11.2.9 Accessibility and Discourse Structure: Summary

Accessibility and discourse structure.

The examples showed us how noun phrases introduce discourse referents and how pronouns co-refer to some of these noun phrases by referring to their discourse referents. Not all discourse referents are available for pronouns: the internal structure of discourse representations constrains the accessibility of discourse referents. The position of a discourse referent in the DRS determines whether it can be referred to by a pronoun, or put differently, whether it is accessible or not.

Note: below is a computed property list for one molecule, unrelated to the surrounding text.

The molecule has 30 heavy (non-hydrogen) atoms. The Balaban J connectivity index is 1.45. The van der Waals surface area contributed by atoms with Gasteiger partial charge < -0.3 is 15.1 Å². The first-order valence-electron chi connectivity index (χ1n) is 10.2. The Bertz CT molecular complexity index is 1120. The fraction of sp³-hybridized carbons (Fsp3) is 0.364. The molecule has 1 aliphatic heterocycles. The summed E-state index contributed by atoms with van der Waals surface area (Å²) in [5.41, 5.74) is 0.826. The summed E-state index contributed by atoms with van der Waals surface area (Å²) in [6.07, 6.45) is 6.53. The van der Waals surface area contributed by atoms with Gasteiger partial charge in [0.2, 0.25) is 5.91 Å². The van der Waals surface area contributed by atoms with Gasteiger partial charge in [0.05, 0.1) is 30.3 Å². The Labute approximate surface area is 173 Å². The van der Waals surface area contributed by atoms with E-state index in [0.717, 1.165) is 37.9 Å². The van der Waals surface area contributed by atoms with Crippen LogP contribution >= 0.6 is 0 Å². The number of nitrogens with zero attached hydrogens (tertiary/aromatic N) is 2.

Accessibility itself is formally defined using the notion of subordination between DRSs. Informally, a DRS subordinates another DRS if the first encapsulates the second. A special case of subordination are implicational DRS-condition, where the antecedent DRS subordinates the consequent DRS. For a precise formalisation of subordination please see the definition.

Aljoscha Burchardt, Stephan Walter, Alexander Koller, Michael Kohlhase, Patrick Blackburn and Johan Bos
Version 1.2.5 (20030212)